Full details about all aspects of the Armed Forces Covenant can be found on the MOD website here.

 

Armed Forces Covenant Fund

The Armed Forces Covenant Fund Trust run a programme which makes grants of up to £20,000 for local projects that support the Armed Forces Community.

Further information on the priorities, eligibility and application process can be found on the Armed Forces Covenant Fund Trust website. If you have any questions which are not covered by the guidance, you can contact the team at enquiries@covenantfund.org.uk

 

Posted on: 20th November, 2018
Updated: 18th March, 2019

What do you know about the Armed Forces Covenant?

Warwickshire County Council, on behalf of the Coventry, Solihull and Warwickshire Armed Forces Covenant partnership has launched an innovative e-learning resource for Armed Forces personnel and their families.

 

This training programme has been designed to support those leaving or who have left the Armed Forces and helps in the process of adjusting to life outside of the Armed Forces.  It addresses issues that are commonly experienced within the transition and adjustment process such as acquiring accommodation, employment, health as well as personal and family adjustment.  It also raises awareness of the Armed Forces Covenant and highlight how it can support them in reducing disadvantages that can occur as a result of their service.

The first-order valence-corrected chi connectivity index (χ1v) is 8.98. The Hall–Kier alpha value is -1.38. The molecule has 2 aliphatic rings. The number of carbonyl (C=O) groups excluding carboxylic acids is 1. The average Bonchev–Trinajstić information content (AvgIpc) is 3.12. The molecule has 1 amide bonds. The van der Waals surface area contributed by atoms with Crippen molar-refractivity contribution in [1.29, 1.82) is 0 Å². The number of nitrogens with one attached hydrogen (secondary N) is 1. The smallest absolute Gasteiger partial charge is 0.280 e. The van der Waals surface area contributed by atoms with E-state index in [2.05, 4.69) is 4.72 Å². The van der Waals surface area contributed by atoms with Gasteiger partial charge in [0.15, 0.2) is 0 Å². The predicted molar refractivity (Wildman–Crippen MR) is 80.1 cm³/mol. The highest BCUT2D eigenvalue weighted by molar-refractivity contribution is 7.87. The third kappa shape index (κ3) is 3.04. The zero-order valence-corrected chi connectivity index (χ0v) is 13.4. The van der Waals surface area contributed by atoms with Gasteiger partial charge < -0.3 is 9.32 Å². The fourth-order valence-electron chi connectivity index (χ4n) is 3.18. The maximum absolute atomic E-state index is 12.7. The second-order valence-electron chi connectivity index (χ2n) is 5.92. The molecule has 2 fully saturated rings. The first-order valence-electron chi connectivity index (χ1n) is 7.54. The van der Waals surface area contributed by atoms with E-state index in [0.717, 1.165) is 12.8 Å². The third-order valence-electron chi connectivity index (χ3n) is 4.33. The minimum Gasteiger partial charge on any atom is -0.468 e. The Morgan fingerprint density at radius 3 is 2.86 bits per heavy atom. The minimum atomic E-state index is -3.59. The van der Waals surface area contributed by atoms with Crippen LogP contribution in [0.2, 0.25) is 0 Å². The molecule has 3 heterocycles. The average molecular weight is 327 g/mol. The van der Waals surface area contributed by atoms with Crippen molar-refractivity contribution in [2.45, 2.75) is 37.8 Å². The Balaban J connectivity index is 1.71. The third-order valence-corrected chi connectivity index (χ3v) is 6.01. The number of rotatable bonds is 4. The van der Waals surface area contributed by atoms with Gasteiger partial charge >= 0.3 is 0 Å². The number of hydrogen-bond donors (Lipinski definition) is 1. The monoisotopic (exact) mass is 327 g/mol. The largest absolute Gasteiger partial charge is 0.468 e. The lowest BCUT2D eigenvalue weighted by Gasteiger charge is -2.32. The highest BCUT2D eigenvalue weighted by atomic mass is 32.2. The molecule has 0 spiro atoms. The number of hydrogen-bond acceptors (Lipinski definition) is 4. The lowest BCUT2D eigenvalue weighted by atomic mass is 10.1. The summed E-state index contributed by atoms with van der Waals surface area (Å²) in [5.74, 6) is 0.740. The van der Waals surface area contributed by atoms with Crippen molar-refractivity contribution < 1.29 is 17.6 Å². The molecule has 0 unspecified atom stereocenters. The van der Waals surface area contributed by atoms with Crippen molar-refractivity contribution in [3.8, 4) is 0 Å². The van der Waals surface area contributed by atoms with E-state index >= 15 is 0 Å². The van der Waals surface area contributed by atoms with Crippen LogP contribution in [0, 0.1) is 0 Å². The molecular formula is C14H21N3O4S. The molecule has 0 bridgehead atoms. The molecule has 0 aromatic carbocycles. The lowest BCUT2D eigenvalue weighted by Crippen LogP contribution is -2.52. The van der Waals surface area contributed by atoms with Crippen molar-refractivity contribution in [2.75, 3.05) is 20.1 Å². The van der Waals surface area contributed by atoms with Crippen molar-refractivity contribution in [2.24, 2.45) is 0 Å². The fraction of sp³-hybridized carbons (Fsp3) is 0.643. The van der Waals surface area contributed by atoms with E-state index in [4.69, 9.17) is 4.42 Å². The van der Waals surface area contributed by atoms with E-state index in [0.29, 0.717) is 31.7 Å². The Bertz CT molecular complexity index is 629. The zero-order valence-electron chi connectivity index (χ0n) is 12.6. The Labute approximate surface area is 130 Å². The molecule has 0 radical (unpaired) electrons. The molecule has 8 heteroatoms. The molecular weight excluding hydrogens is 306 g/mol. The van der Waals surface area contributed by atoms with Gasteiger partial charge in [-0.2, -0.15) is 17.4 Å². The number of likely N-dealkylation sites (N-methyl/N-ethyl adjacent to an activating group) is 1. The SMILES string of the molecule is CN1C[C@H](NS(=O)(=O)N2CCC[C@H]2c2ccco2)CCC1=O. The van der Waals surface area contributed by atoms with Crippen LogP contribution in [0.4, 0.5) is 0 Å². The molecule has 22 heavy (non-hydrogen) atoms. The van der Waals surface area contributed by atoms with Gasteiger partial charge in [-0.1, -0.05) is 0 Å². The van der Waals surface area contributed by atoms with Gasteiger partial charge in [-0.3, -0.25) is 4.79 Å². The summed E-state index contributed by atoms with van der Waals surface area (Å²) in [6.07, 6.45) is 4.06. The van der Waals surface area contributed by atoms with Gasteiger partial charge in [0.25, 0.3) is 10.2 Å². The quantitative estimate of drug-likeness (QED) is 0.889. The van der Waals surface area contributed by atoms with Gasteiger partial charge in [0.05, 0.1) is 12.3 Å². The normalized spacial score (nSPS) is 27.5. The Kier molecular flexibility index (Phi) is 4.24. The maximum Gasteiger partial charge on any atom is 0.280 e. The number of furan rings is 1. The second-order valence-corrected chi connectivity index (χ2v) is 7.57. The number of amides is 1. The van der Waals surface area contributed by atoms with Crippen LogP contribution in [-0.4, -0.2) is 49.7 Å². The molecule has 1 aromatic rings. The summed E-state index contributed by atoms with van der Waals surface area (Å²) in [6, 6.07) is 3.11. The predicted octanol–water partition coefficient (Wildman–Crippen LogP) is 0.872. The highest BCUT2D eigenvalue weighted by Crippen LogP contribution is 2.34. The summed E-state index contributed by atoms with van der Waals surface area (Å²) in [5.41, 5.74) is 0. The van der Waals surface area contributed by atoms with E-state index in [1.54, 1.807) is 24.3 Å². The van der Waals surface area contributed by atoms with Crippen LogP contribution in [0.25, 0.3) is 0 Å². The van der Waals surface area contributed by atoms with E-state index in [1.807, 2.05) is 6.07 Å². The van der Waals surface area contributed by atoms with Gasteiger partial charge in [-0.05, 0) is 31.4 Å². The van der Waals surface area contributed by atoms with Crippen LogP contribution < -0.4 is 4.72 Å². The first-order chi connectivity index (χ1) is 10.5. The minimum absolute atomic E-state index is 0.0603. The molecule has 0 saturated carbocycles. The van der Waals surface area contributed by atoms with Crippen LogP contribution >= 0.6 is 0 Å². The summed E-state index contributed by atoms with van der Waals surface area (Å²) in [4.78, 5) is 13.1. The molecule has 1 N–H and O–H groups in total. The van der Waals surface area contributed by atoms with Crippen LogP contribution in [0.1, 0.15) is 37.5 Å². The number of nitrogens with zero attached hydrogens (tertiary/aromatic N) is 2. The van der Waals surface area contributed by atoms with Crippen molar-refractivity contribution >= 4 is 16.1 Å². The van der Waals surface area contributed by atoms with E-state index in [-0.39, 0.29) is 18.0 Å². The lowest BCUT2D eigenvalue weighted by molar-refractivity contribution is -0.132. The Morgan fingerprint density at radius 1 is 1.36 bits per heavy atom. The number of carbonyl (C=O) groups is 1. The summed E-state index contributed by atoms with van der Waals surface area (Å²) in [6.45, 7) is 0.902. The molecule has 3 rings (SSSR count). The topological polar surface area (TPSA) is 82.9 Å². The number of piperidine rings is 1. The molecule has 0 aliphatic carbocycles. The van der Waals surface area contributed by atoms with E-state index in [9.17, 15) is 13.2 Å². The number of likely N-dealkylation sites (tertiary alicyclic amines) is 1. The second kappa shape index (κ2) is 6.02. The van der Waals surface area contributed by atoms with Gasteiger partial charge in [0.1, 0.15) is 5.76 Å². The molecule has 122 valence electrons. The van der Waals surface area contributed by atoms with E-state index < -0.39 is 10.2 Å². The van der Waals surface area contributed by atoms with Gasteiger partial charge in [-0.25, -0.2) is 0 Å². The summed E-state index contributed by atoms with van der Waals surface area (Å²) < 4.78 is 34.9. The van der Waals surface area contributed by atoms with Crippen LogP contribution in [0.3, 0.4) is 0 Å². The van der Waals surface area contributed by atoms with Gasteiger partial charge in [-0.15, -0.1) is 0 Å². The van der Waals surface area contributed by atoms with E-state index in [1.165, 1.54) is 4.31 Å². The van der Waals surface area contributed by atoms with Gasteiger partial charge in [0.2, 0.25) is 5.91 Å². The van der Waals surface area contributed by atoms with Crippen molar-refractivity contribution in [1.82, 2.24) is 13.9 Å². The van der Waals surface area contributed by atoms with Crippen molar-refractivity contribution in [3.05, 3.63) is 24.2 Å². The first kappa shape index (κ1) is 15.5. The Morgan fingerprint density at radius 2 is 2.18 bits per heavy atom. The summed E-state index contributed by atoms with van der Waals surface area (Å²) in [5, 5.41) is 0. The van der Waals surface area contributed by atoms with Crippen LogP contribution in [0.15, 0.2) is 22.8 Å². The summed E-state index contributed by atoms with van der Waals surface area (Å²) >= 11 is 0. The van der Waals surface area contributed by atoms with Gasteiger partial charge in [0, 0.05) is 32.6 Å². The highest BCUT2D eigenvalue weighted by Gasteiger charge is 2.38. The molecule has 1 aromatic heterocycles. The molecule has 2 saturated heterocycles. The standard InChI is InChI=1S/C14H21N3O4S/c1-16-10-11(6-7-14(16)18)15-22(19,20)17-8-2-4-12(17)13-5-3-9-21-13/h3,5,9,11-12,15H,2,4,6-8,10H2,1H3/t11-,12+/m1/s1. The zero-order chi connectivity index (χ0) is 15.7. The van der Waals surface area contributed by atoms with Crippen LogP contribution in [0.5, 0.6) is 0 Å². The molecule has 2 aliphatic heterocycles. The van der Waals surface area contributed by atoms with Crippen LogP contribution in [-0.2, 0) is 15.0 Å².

These modules were created by the Armed Forces Covenant Team within the Council, in collaboration with ex-serving personnel, the Naval Families Federation and the Army and RAF Families Federations.

 

Anna Wright, CEO of the Naval Families Federation said:

“I am delighted to lend my support to this fifth, and final, Armed Forces Covenant e-learning module, which has been developed by the Coventry, Solihull and Warwickshire Covenant Partnership. We have worked with Phil Deakin and his colleagues on all of these modules and have been thrilled to see how successful they have been in not only raising awareness of the issues faced by serving personnel and their families, but also providing advice about how the Covenant can help to overcome them.

This final module really strikes a chord as it coincides with the research that we and the other Families Federations have recently published, in partnership with the Forces in Mind Trust, which puts the spotlight on how families transition out of the Armed Forces. I am sure that the module will help the individual and whole family make a successful move back to civilian life”

 

Minister for Defence People and Veterans Tobias Ellwood said:

“I am very pleased to welcome this new resource focused on Service Leavers and Veterans.  We know that the period of transition and adjustment to civilian life can be difficult for some individuals and families and this e-learning will aid them in settling back into civilian life.  One excellent feature is the ‘Three Top Tips’ being shared from veterans of all 3 services as well as spouses who have made the transition.”